"The tax system needs reviewing so that government support reaches those who need it, not those who don't," Mursi said. "There is a gradual plan so that taxpayers bear their true responsibility and pay what they truly owe."
These, he added, would be revisions and not new taxes.
"I am not talking about a sudden law that would impose a tax on the people to pay new taxes without study. We want to reduce the burden on the most impoverished. We want to support the poor and needy," he said.
The deficit in the new, 2012/13 budget is equivalent to 25 percent of total spending. The government has been relying on local banks for finance, but these banks have run low on funds to lend. This has pushed interest rates on some treasury bills up to almost 16 percent, further widening the deficit.
"We are trying by all means possible ... to reduce this deficit, and we envisage that within a few years, within three to five years, this deficit may decrease by a tangible amount.
"The situation now is more stable. The amount of reserves now at the central bank is above the limit of fear, above the red line," he said.
"The main axis is investment, encouraging investors, tourism, foreign trade, exports. That is what we are aiming for more than loans."
Water quality and shortages also remain threat to health of many with onset of diseases
Bank expects ‘solid rise in energy prices, led by oil' next year
Bank of Uganda Governor Emmanuel Tumusiime-Mutebile said in a statement the bank would remain open, continue to operate normally and that the central bank would protect deposits.
Four presidents meet, but hopes of diplomatic breakthrough for cease-fire in eastern Ukraine remain low
Having taken years to negotiate, some producers voiced impatience for the deal to now be finally sealed; others simply fail to see why anyone would reject it.
"The value of this project will be $10 billion with a final production level of 600,000 barrels of oil per day," he said in Tehran.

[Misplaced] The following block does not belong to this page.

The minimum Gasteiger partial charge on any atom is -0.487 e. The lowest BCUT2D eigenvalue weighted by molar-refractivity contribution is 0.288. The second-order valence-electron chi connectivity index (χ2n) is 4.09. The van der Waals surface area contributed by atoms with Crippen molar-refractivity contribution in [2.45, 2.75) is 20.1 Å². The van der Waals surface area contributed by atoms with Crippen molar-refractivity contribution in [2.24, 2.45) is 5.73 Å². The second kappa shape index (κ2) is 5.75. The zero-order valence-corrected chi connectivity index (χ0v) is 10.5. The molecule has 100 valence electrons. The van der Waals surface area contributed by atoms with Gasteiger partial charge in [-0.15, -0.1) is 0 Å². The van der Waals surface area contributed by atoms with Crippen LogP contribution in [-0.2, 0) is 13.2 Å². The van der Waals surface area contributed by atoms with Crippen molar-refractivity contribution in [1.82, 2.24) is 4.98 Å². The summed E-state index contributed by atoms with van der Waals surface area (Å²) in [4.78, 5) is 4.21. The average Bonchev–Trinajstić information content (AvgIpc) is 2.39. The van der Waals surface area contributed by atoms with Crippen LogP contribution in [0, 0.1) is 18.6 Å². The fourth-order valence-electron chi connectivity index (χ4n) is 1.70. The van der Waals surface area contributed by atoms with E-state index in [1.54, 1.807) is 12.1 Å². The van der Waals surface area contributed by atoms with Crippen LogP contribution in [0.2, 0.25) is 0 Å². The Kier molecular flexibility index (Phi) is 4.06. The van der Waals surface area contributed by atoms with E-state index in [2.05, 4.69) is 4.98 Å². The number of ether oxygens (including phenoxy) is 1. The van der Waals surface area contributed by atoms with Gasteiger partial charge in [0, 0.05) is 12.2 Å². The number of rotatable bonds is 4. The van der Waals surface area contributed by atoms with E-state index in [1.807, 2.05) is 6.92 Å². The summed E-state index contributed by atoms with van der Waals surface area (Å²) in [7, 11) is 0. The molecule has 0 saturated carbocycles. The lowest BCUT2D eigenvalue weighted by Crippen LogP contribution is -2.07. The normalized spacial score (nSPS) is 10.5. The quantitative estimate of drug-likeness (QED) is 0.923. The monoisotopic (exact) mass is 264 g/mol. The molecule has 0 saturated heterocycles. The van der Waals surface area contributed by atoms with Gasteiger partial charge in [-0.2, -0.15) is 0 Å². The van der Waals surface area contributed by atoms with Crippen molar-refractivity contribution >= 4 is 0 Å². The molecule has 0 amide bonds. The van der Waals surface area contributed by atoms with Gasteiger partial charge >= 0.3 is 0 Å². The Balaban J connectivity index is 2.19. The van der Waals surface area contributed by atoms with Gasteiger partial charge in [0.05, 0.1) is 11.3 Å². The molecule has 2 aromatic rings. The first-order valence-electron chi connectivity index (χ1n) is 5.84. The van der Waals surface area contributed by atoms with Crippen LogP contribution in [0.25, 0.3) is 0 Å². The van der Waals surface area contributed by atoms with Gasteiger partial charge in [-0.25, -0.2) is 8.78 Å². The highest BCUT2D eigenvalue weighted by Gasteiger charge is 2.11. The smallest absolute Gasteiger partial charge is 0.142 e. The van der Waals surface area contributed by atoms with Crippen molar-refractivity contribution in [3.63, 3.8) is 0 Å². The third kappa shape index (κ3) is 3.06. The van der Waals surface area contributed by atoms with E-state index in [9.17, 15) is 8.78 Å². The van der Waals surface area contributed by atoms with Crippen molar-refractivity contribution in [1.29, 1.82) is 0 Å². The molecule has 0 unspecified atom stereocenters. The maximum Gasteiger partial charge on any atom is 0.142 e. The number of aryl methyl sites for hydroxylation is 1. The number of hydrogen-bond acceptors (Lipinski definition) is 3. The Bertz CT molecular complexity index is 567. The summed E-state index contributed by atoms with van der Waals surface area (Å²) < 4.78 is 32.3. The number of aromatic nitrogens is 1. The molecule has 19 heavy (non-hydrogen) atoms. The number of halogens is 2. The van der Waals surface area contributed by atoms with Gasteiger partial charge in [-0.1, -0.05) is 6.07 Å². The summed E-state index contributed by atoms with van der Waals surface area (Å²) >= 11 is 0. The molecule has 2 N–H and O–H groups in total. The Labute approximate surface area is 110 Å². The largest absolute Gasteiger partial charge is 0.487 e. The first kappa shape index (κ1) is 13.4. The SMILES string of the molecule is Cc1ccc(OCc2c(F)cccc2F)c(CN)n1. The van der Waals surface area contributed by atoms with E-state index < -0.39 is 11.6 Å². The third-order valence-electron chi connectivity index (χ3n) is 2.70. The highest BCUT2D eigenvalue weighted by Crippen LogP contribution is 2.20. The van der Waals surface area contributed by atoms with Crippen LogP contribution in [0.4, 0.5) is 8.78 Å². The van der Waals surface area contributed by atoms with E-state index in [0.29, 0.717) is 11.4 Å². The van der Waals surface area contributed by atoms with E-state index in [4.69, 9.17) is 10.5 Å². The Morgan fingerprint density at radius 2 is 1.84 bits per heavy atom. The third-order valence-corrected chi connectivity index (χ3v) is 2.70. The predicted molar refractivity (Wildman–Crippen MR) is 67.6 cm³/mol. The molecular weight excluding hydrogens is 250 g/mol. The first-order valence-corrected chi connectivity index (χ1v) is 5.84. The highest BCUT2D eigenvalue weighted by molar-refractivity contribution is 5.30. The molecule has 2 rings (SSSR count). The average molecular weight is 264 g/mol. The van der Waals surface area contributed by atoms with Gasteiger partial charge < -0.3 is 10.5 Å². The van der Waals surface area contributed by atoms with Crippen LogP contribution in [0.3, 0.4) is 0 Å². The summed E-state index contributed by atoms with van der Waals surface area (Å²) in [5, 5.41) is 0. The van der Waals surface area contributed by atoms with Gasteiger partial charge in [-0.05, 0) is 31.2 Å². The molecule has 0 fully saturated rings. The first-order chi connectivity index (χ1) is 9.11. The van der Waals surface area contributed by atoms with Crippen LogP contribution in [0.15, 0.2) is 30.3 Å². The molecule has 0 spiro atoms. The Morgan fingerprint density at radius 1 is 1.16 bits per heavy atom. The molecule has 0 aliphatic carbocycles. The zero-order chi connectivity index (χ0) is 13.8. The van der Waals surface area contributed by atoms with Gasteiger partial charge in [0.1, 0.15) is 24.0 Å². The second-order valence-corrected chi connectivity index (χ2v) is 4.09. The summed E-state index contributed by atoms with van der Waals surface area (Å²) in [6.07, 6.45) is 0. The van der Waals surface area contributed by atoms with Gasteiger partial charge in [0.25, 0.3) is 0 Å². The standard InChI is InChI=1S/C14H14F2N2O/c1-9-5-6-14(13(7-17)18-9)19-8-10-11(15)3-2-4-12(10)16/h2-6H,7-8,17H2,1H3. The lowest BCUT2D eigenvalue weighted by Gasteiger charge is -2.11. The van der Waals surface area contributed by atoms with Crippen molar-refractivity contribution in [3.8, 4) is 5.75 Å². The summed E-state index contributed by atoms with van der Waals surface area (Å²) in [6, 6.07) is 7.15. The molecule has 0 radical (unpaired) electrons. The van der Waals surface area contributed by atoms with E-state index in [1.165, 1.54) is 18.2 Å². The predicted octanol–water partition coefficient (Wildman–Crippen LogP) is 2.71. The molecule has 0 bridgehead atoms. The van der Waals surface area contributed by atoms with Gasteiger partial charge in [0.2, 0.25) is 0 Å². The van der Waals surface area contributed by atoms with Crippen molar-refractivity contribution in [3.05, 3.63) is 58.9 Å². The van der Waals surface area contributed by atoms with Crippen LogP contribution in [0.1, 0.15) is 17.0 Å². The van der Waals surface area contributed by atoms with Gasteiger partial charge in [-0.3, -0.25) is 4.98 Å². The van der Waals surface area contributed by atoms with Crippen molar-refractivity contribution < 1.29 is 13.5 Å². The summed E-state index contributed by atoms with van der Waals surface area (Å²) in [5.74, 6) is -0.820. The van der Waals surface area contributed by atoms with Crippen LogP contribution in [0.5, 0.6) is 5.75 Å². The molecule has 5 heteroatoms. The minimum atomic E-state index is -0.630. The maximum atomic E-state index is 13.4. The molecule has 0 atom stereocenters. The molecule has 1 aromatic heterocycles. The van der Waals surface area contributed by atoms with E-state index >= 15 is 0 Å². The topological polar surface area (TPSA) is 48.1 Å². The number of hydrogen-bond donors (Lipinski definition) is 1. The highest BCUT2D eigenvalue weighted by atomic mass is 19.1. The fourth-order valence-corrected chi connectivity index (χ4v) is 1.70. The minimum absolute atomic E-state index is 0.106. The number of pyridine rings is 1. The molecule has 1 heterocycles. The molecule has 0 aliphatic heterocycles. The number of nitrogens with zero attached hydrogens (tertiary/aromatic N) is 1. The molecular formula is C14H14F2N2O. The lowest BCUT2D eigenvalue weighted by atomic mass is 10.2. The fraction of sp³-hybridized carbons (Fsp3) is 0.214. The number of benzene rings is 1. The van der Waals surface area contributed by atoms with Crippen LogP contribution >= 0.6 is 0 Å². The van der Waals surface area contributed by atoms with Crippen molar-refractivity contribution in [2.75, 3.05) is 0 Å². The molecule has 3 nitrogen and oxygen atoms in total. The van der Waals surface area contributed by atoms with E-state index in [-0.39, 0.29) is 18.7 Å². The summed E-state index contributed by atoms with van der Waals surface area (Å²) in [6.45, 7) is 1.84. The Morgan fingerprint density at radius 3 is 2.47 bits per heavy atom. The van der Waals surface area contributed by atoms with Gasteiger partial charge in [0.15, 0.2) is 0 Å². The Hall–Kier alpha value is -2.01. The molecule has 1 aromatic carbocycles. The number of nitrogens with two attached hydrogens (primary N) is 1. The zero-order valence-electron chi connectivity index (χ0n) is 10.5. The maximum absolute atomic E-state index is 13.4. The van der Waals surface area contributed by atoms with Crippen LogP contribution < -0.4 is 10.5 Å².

Bangladesh has been one of the worst victims of global warming, with thousands of people being killed by cyclones in recent years that have become more frequent and deadlier.
Exporting Israeli gas via Turkey to Europe is viable option, says Israeli Energy Minister
French energy group EDF views Turkey as 'growth country' with more room for nuclear, renewable and hydro projects, VP says
"If OPEC sticks to its new target, the market's rebalancing could come faster," it said.
Further warrants issued against police suspected of using ByLock messaging service
A stock index of firms compliant with the principles of Islamic Sharia law, in cooperation with Bosna Bank International was launched today
Azerbaijani President Ilham Aliyev says bilateral energy projects with Turkey play key role for energy security in region
Oliver Hart, Bengt Holmstrom receive award for work on role of legal agreements
Germany's gross domestic product (GDP) will increase by 1.8 percent in 2016 before slowing to 1.4 percent growth in 2017 and 1.6 percent in 2018, Economy Minister Sigmar Gabriel said.
With the US presidential elections a month away, the annual meetings of the World Bank and International Monetary Fund kicked off this week in Washington with a stern warning